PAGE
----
Malcolm Johnson (journalist)

From Wikipedia, the free encyclopedia
Jump to: navigation, search

Malcolm Johnson (September 24, 1904 – June 18, 1976) was a noted investigative journalist of the 1940s and 1950s. His 24-part series in the New York Sun, Crime on the Waterfront, won the Pulitzer Prize for Local Reporting in 1949.[1]

The Sun articles formed the basis for the 1954 Elia Kazan movie On the Waterfront,[2] which starred Marlon Brando. Unlike the articles, which described corruption and organized crime infiltration on the New York City waterfront, the movie was set across the river in Hoboken, New Jersey.

Johnson graduated from Mercer University in 1926. He was the father of Washington Post reporter Haynes Johnson, who also won a Pulitzer Prize, making the two the first ever father and son duo to take the award.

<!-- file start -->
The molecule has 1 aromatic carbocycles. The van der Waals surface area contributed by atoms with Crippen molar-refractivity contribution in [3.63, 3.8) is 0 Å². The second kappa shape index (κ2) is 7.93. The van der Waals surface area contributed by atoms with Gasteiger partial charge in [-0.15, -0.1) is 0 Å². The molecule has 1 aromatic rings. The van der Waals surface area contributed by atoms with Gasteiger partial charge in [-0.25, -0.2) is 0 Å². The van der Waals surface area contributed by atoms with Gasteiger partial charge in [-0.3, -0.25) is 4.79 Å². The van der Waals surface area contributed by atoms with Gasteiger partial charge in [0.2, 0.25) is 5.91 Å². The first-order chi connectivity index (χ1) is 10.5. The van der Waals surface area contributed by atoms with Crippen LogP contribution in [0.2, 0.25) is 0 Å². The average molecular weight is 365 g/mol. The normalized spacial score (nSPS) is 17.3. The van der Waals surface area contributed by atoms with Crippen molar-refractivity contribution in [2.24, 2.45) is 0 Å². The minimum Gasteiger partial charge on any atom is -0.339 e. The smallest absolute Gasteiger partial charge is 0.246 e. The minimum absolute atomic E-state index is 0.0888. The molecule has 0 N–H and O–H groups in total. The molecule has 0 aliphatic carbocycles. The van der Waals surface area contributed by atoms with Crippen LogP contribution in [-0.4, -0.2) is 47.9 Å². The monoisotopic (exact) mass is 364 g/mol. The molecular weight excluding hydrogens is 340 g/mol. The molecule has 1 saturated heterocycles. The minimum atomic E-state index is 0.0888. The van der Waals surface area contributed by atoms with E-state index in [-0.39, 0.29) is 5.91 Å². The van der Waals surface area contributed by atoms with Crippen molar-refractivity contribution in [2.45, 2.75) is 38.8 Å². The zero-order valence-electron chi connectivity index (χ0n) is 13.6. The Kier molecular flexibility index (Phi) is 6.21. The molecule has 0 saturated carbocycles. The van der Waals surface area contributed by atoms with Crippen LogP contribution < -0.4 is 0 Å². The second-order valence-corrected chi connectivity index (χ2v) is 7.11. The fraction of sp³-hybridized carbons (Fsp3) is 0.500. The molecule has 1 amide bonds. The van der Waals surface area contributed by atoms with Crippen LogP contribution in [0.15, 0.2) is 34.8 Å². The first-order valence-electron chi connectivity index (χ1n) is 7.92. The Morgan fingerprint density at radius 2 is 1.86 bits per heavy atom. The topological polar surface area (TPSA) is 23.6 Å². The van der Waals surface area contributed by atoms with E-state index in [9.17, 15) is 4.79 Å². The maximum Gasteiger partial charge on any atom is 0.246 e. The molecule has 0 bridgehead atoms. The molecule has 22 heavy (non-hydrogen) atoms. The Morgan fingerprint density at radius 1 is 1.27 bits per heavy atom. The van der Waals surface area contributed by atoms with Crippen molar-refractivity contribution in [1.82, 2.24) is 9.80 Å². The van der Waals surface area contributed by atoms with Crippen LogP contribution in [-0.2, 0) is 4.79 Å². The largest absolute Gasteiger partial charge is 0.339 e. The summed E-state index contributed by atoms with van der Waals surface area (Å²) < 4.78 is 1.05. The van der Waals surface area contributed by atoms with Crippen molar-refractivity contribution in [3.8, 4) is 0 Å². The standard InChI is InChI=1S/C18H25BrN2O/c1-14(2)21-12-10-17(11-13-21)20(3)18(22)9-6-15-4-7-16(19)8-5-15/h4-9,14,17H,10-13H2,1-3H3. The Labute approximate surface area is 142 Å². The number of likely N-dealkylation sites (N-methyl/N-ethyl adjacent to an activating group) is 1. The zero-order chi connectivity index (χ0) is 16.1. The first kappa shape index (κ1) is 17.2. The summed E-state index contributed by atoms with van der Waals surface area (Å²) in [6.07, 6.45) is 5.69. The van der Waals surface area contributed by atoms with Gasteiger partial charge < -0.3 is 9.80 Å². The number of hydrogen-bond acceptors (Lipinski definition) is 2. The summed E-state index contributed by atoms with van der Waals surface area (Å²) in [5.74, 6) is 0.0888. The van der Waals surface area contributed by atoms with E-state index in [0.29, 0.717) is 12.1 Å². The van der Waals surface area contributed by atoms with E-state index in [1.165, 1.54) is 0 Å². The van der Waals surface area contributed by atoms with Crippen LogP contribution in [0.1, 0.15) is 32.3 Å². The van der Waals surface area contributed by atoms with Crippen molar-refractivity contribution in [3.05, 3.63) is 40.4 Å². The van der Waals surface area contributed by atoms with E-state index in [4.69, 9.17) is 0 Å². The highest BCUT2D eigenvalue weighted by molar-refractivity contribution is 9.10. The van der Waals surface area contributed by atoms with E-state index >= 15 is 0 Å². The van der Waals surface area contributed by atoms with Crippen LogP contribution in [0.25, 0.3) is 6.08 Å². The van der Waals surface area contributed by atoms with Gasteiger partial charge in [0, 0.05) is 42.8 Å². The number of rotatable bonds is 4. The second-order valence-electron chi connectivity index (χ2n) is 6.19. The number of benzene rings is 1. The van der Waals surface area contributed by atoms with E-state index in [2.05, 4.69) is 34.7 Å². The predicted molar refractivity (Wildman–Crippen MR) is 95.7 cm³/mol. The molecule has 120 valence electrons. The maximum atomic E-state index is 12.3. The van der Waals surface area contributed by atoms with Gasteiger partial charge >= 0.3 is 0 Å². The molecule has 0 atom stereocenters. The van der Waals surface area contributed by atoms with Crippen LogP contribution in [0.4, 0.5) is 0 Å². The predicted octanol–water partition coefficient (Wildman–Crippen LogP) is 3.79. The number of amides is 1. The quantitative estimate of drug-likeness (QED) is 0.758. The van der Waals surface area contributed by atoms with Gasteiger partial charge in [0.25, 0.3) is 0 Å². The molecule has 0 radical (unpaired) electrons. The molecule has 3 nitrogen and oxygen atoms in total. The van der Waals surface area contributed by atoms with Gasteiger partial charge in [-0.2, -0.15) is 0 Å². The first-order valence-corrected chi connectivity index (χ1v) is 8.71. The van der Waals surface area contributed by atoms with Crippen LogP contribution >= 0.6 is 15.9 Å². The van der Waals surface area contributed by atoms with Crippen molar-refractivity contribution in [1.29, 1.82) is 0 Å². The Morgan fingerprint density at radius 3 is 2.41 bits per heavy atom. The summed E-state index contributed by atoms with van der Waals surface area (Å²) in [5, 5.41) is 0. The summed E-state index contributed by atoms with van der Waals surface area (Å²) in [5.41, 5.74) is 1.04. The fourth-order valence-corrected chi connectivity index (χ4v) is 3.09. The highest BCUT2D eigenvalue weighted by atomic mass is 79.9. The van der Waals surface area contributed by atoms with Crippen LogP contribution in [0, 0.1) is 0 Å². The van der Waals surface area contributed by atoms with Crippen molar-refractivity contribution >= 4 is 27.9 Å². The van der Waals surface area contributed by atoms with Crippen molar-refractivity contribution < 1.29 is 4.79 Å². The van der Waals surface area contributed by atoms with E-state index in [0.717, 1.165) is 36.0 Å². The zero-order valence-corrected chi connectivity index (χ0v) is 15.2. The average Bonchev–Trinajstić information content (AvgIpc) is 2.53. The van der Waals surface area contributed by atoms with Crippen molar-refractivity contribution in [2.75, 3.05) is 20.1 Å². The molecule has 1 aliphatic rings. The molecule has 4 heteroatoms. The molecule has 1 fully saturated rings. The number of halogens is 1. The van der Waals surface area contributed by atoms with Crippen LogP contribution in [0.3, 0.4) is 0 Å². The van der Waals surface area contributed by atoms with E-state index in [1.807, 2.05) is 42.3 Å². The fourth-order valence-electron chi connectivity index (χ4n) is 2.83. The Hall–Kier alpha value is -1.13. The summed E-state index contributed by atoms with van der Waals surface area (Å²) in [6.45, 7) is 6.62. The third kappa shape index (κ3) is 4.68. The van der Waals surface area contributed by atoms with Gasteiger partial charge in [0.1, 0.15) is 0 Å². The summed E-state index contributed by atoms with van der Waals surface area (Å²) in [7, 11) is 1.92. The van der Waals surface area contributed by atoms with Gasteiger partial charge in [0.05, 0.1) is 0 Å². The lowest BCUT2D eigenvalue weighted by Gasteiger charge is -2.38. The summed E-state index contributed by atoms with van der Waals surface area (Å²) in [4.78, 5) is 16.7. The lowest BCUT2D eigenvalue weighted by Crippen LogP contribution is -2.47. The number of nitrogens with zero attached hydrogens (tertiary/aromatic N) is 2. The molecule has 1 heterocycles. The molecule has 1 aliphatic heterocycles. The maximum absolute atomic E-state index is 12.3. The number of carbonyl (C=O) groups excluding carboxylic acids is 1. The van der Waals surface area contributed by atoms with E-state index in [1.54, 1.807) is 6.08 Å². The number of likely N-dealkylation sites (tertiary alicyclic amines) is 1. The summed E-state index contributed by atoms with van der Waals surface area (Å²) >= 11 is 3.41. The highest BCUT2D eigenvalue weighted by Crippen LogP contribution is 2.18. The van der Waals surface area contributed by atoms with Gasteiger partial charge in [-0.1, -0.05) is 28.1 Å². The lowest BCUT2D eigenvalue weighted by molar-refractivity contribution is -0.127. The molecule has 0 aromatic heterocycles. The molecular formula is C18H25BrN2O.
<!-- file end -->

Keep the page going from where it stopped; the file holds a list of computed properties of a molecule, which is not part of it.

Johnson's New York Sun articles were compiled as a book in 2005.[3]

References[edit]

  1. ^ 1949 Winners, The Pulitzer Prizes, http://www.pulitzer.org/awards/1949
  2. ^ On the Waterfront - The Best American Film Ever Produced?, Michael Mills, http://www.moderntimes.com/waterfront/
  3. ^ On the Waterfront: The Pulitzer Prize-Winning Articles That Inspired the Classic Film andTransformed the New York Harbor by Budd Schulberg, Haynes Johnson, and Malcolm Johnson http://www.amazon.com/Waterfront-Pulitzer-Prize-Winning-Articles-andTransformed/dp/1596090138